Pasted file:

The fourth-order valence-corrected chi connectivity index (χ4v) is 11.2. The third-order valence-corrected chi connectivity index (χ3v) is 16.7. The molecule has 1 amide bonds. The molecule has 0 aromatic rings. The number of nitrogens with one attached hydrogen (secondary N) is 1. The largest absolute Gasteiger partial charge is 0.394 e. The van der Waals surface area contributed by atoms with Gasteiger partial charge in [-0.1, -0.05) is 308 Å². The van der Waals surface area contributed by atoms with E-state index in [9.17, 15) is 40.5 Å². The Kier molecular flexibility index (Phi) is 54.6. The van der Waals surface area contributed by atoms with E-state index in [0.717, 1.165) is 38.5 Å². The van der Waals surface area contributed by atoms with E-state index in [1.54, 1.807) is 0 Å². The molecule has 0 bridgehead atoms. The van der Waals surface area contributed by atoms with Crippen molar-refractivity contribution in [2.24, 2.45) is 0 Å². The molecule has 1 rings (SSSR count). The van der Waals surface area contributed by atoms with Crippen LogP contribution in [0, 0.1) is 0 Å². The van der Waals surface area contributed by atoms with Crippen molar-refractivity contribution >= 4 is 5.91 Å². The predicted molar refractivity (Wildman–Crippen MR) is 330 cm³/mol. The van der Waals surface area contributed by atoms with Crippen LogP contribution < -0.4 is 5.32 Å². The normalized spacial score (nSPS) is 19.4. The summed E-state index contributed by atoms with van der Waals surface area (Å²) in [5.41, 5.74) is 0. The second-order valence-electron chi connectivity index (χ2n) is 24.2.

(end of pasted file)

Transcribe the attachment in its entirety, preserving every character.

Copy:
The fourth-order valence-corrected chi connectivity index (χ4v) is 11.2. The third-order valence-corrected chi connectivity index (χ3v) is 16.7. The molecule has 1 amide bonds. The molecule has 0 aromatic rings. The number of nitrogens with one attached hydrogen (secondary N) is 1. The largest absolute Gasteiger partial charge is 0.394 e. The van der Waals surface area contributed by atoms with Gasteiger partial charge in [-0.1, -0.05) is 308 Å². The van der Waals surface area contributed by atoms with E-state index in [9.17, 15) is 40.5 Å². The Kier molecular flexibility index (Phi) is 54.6. The van der Waals surface area contributed by atoms with E-state index in [0.717, 1.165) is 38.5 Å². The van der Waals surface area contributed by atoms with E-state index in [1.54, 1.807) is 0 Å². The molecule has 0 bridgehead atoms. The van der Waals surface area contributed by atoms with Crippen molar-refractivity contribution in [2.24, 2.45) is 0 Å². The molecule has 1 rings (SSSR count). The van der Waals surface area contributed by atoms with Crippen LogP contribution in [0, 0.1) is 0 Å². The van der Waals surface area contributed by atoms with Crippen molar-refractivity contribution >= 4 is 5.91 Å². The predicted molar refractivity (Wildman–Crippen MR) is 330 cm³/mol. The van der Waals surface area contributed by atoms with Crippen LogP contribution < -0.4 is 5.32 Å². The normalized spacial score (nSPS) is 19.4. The summed E-state index contributed by atoms with van der Waals surface area (Å²) in [5.41, 5.74) is 0. The second-order valence-electron chi connectivity index (χ2n) is 24.2.